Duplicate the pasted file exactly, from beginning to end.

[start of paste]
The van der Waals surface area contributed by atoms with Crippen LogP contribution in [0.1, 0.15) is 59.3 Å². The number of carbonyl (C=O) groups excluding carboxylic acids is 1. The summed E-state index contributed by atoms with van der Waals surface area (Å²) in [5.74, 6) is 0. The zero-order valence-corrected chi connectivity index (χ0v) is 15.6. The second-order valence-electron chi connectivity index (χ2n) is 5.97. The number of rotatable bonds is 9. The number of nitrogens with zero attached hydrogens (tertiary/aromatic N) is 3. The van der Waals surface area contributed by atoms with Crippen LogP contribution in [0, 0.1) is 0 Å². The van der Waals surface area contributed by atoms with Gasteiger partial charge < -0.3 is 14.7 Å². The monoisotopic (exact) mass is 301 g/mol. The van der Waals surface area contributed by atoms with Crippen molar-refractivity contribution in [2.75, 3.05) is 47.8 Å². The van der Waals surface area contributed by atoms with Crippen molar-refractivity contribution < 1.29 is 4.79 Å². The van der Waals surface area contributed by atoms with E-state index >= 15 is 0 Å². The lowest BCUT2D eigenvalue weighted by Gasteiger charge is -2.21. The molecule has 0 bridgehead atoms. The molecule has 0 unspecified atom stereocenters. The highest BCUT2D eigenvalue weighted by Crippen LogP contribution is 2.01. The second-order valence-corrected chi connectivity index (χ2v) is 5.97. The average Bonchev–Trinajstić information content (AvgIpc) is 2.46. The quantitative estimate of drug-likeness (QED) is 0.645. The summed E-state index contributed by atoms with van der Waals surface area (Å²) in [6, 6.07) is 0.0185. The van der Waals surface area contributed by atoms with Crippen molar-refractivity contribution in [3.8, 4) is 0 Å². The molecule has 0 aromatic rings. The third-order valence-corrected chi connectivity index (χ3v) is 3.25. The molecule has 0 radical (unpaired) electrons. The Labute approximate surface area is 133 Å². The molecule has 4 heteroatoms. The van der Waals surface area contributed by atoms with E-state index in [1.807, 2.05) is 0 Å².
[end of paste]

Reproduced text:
The van der Waals surface area contributed by atoms with Crippen LogP contribution in [0.1, 0.15) is 59.3 Å². The number of carbonyl (C=O) groups excluding carboxylic acids is 1. The summed E-state index contributed by atoms with van der Waals surface area (Å²) in [5.74, 6) is 0. The zero-order valence-corrected chi connectivity index (χ0v) is 15.6. The second-order valence-electron chi connectivity index (χ2n) is 5.97. The number of rotatable bonds is 9. The number of nitrogens with zero attached hydrogens (tertiary/aromatic N) is 3. The van der Waals surface area contributed by atoms with Crippen LogP contribution in [0, 0.1) is 0 Å². The van der Waals surface area contributed by atoms with Gasteiger partial charge < -0.3 is 14.7 Å². The monoisotopic (exact) mass is 301 g/mol. The van der Waals surface area contributed by atoms with Crippen molar-refractivity contribution in [2.75, 3.05) is 47.8 Å². The van der Waals surface area contributed by atoms with Crippen molar-refractivity contribution < 1.29 is 4.79 Å². The van der Waals surface area contributed by atoms with E-state index >= 15 is 0 Å². The lowest BCUT2D eigenvalue weighted by Gasteiger charge is -2.21. The molecule has 0 bridgehead atoms. The molecule has 0 unspecified atom stereocenters. The highest BCUT2D eigenvalue weighted by Crippen LogP contribution is 2.01. The second-order valence-corrected chi connectivity index (χ2v) is 5.97. The average Bonchev–Trinajstić information content (AvgIpc) is 2.46. The quantitative estimate of drug-likeness (QED) is 0.645. The summed E-state index contributed by atoms with van der Waals surface area (Å²) in [6, 6.07) is 0.0185. The van der Waals surface area contributed by atoms with Crippen molar-refractivity contribution in [3.8, 4) is 0 Å². The molecule has 0 aromatic rings. The third-order valence-corrected chi connectivity index (χ3v) is 3.25. The molecule has 0 radical (unpaired) electrons. The Labute approximate surface area is 133 Å². The molecule has 4 heteroatoms. The van der Waals surface area contributed by atoms with E-state index in [1.807, 2.05) is 0 Å².